U.S. EPA finally issued its long awaited air pollution regulation aimed at reducing mercury emissions from coal-fired power plants- Mercury and Air Toxics Standards (MATS).  MATS sets specific numeric emission standards for mercury and other air toxics from coal-fire power plants  25 megawatts in size or larger.

MATS will apply to some 1,400 generating units across the country.  The rules carry with them a $9.6 billion dollar price tag.  Power produces have until 2015 to 2016 to comply with the new regulations.

The new regulation, along with a series of earlier federal regulations, have made coal power generation more expensive. Meanwhile, the rich deposits of natural gas in the Marcellus and Utica Shale have kept natural gas prices down. 

Ohio could be at the center of a major shift in power generation.   Right now Ohio’s baseload power generation tilts heavily in favor of coal with 86% of its generation from coal and only 2% from natural gas.  However, the scales may be starting to go  in favor of natural gas.  MIT’s recent study on natural gas showed its role will increase significantly the coming years in the energy sector. 

On June 8, 2011, AEP released its compliance plan which calls for retirement of coal plants and new natural gas capacity.  According to SourceWatch:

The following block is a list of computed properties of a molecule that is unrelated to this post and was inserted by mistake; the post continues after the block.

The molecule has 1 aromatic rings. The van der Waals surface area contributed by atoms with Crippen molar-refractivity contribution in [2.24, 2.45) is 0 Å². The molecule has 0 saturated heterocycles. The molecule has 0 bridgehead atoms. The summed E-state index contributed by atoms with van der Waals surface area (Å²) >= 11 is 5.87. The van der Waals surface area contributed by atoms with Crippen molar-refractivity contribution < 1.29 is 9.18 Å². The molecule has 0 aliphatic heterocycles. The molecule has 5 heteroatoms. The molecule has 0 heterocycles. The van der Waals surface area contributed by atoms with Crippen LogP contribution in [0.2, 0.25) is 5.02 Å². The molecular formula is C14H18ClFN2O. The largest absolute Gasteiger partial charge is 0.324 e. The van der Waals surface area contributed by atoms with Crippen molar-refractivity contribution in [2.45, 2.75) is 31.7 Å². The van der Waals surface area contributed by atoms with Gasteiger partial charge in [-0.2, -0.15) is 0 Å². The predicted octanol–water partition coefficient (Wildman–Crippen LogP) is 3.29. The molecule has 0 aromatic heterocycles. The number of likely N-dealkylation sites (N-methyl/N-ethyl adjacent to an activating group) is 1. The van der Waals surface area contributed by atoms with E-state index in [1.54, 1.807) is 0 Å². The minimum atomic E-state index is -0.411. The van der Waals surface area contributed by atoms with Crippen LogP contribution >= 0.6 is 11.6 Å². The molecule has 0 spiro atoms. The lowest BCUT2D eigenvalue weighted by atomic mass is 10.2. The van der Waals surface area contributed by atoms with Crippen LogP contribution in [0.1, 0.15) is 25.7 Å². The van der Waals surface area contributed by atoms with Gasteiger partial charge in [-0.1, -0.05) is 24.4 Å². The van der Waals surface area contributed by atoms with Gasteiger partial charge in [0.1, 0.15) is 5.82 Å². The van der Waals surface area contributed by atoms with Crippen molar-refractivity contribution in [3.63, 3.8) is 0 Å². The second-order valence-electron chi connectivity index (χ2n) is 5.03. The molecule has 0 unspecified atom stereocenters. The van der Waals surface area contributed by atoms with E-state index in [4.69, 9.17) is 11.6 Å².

AEP’s compliance plan would retire nearly 6,000 megawatts (MW) of coal-fueled power generation; upgrade or install new advanced emissions reduction equipment on another 10,100 MW; refuel 1,070 MW of coal generation as 932 MW of natural gas capacity; and build 1,220 MW of natural gas-fueled generation. The cost of AEP’s compliance plan could range from $6 billion to $8 billion in capital investment through the end of the decade

In 2011, many power producers announced they were closing Ohio coal-fire generating facilities.  These include:

  • AEP’s Picway
  • AEP’s Conesville
  • AEP’s Muskingham River
  • Duke Beckjord
  • DP&L Hutchings

According to an Associated Press survey of 55 power producers, more than 32 mostly coal-fired power plants in a dozen states would close. The survey indicated no threat to the reliability of the nation’s power system.

Pennsylvania is about decade ahead of Ohio in its shift toward natural gas due to the fact the Marcellus shale formation is proven and the Utica shale is not.  Pennsylvania offers a glimpse into Ohio’s future.

Chart shows Pennsylvania’s ten fold increase in natural gas power generation.  In a decade, natural gas has gone from 2% of Pennsylvania’s power generation to 17%. 

Meanwhile, coal power generation in Pennsylvania has seen a corresponding drop from 56% to 47% of overall generation in the State.   (Chart- Investment U "Pennsylvania leading the shift to natural gas)